Since the launch of the Enterprise Breeding System (EBS) at the International Institute of Tropical Agriculture (IITA) in April, research administrative manager Bunmi Bossey has been responsible for the execution of breeding trials in the new software, which now covers most of the experiments covered by the IITA maize breeding program. As one of the early-adopting centers, IITA has helped shape and in turn been shaped by the EBS.
“EBS is an all-in-one tool that will help any Center to modernize their work,” said Bossey. “Within the platform you are able to carry out a number of capabilities and functionalities, your core breeding, core system, service management, the cross manager; you have all these tools to move from one activity to the next. The response time of each functionality within the EBS is quite short, there is no delay. The platform is always improved, and that is one beautiful thing about it.”
“It is also an open source software so it is not costly to adopt and will improve resource performance in developing countries across the world,” added Bossey.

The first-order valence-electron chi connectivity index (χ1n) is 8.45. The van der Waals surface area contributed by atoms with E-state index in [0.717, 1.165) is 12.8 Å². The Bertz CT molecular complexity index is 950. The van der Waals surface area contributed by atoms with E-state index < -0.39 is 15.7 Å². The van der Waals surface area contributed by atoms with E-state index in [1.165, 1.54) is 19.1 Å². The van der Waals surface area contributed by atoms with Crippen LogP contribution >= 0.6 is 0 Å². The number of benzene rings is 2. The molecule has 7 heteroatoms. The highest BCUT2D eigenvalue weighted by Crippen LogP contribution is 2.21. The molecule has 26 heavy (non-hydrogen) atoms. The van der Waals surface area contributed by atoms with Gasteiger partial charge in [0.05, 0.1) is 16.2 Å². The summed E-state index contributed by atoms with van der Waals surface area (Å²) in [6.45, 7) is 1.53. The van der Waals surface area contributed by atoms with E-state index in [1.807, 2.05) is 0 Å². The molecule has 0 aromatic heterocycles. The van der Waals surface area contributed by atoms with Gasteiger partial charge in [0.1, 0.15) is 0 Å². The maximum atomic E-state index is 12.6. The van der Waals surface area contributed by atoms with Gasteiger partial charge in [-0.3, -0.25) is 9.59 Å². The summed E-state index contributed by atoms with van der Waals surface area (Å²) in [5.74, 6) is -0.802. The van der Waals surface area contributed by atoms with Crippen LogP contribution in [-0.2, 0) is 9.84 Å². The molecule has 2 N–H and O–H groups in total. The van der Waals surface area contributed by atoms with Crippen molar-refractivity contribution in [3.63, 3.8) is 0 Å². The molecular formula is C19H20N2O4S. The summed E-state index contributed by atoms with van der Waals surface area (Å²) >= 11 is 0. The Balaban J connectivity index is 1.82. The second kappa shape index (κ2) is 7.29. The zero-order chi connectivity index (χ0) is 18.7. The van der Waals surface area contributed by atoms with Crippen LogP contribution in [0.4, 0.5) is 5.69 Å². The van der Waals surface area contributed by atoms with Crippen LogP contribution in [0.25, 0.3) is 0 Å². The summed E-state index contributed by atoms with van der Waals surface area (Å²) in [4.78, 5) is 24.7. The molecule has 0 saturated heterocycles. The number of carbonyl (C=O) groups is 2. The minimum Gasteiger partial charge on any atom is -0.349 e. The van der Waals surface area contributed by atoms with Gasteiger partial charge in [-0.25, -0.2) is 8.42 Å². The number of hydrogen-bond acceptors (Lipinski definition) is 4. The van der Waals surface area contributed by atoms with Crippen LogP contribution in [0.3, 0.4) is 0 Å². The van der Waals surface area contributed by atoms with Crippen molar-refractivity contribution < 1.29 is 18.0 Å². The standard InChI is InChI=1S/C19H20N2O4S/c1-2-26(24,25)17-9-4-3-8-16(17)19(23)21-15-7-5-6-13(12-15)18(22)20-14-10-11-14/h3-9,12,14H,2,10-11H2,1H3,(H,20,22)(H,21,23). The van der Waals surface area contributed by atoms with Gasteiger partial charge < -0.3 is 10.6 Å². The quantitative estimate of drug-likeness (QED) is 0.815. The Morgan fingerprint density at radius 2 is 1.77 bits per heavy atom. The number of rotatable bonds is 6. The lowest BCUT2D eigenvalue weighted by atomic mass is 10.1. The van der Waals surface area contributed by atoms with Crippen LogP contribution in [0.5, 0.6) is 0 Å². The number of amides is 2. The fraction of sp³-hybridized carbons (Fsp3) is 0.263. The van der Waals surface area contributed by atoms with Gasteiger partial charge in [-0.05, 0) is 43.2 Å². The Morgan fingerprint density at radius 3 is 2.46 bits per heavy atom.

Prior to adopting EBS, IITA was using the Excel-based Fieldbook to create experiments, generate field tags while using the KSU Fieldbook app on mobile phone (TABS) to collect field data. This data was then analysed to assess germplasm performance and make selections for advancement.
“One of the key ways that EBS has helped us is to migrate our historical database into the system, as our data was in an excel spreadsheet,” said Bossey and this is made possible with a user-friendly platform (EBS). We were able to move thousands of excel lines over to EBS.”
Adopting EBS involves more than simply moving data over; it requires adopting a standardized modern breeding process being developed across CGIAR breeding programs, which can take some time to implement while bringing other benefits. “Harmonizing the numerous research objectives at each center has helped us to increase the efficiency of breeding work. The knowledge base is broadened and you are able to do things better.”
With the EBS still in a co-development process, good communication and responsiveness between users, the EBS design team and developers has been key to enabling adoption. “It is still a journey of adoption. You expect that as each milestone is achieved the EBS becomes better and better,” said Bossey. “We raise support tickets for suggestions and gaps and they are promptly handled.”
In the near future, Bossey hopes that IITA will be able to analyse breeding data within the EBS and collaborate directly with partners in the system, while adoption by other IITA breeding programs such as cowpea is also being explored.